Emboldened by his party's election triumph, Britain's finance minister said Tuesday his government has a “very clear mandate” to change the terms of the country's membership in the European Union before it holds a referendum on whether to leave the bloc altogether.
The Conservatives' promise to hold an in/out referendum by 2017 was a key plank of their manifesto in the general election last week. The party's top brass, including Prime Minister David Cameron, have suggested they would only support continued EU membership if the country can change terms related to its membership.
“We go into these negotiations aiming to be constructive and engaged but also resolute and firm, and no one should underestimate our determination to succeed for the working people of Britain and indeed for the working people of the European Union,” finance chief George Osborne said Tuesday ahead of a meeting of his peers from the 28-country EU in Brussels.
Osborne, who is set to be one of the lead negotiators, refused to address speculation that the referendum on so-called “Brexit” may be brought forward to 2016. Many in his party and in the business community think the referendum should take place earlier than planned because it would reduce uncertainty and won't clash with elections in Germany and France.
Migration control as issue
Though details of what the Conservatives want are sketchy, the party noted in its manifesto that it's looking to control migration from the EU by reforming welfare rules.
Many top officials across the EU, including German Chancellor Angela Merkel, have insisted that the principle of the free movement of labor across the bloc is non-negotiable. However, some have been more forthcoming on the idea of changing the way welfare payments are made to migrants.
Though the referendum pledge was not discussed at Tuesday's meeting, early indications are that Osborne isn't going to find it easy to push through reforms, especially if they are so big that they require changes to the EU's treaty.
“I think politicians must decide and act,” said Austrian Finance Minister Hans Joerg Schelling. “And if politicians believe they have to ask the people, that indicates that they are not prepared to take the necessary consequences and decisions.”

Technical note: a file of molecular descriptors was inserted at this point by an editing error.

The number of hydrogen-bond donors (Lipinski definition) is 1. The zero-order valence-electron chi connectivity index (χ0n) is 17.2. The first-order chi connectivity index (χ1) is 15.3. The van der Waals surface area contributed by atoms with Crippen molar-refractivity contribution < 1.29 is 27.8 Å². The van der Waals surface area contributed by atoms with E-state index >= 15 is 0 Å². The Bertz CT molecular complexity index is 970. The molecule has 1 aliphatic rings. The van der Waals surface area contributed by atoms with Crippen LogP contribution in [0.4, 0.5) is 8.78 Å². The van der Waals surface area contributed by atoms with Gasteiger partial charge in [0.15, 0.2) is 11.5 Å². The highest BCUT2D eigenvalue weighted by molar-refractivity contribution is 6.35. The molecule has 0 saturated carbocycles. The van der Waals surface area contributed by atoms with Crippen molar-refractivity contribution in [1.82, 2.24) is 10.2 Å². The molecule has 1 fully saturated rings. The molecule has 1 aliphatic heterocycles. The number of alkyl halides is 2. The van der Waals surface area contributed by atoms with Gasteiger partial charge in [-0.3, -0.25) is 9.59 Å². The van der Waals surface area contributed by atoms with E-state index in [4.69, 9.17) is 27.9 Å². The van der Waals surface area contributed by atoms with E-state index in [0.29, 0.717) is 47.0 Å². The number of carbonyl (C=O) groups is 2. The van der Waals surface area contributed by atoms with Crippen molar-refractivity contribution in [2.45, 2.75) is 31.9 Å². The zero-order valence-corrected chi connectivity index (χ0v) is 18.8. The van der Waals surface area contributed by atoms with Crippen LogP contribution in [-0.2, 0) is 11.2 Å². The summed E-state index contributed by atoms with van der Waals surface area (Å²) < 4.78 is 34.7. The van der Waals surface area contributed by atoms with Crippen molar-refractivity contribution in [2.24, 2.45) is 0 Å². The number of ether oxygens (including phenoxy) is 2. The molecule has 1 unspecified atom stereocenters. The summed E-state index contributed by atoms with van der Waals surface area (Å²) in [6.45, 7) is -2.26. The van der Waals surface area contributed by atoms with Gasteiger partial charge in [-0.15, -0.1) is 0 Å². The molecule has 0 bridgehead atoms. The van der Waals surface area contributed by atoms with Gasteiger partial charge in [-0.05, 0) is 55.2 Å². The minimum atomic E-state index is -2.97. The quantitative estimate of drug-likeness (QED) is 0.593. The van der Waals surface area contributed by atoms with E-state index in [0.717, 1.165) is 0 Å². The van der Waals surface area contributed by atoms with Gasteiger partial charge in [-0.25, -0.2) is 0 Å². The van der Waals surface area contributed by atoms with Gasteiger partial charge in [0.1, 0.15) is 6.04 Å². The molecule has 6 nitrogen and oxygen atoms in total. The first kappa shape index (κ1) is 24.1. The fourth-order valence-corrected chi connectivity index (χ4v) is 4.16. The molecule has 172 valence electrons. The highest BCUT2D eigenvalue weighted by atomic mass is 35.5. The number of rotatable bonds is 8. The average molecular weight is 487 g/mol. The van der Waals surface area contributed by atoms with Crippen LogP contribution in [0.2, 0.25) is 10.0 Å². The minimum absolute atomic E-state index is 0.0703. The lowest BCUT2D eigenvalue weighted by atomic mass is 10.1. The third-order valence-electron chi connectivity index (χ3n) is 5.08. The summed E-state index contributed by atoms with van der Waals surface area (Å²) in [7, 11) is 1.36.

French Finance Minister Michel Sapin said there was no discussion with Osborne of “the so-called re-negotiation.”
“This will be for tomorrow. After the ‘Greek weeks’ we will have the ‘British weeks,’ even if they are not of the same nature,” he said, referencing Greece's difficulties in securing much-needed bailout cash.
Eurozone alignment concerns
One of Osborne's concerns is that the 19-country eurozone will vote together to defeat non-euro countries such as Britain and Sweden over wider decisions that affect the EU, most notably with regard to the single market. One of the implications of the eurozone debt crisis of the past few years is that the countries that use the euro are trying to align their economies closer together.
German Finance Minister Wolfgang Schaeuble acknowledged there could be a problem.
“Of course, every step to strengthen the eurogroup must not lead to the differences between eurozone members and non-eurozone members getting bigger.”
Since it joined what was then known as the European Economic Community in 1973, Britain's membership has often been strained. Over the past few years, a groundswell of opinion in the country thinks exiting the EU is the best option, especially at a time when many of its members are getting closer together, notably with the creation of the euro currency. In last week's election, the UK Independence Party, which aims to get Britain out of the EU, won 4 million votes.
The Europe question has troubled the Conservative Party for decades. Splits within the party were notable in the 1990s, when many EU countries were preparing for the euro, and contributed to its spell in opposition between 1997 and 2010. Many think Cameron has opted for a referendum to shore up his party, which is still divided over the merits of Britain's membership.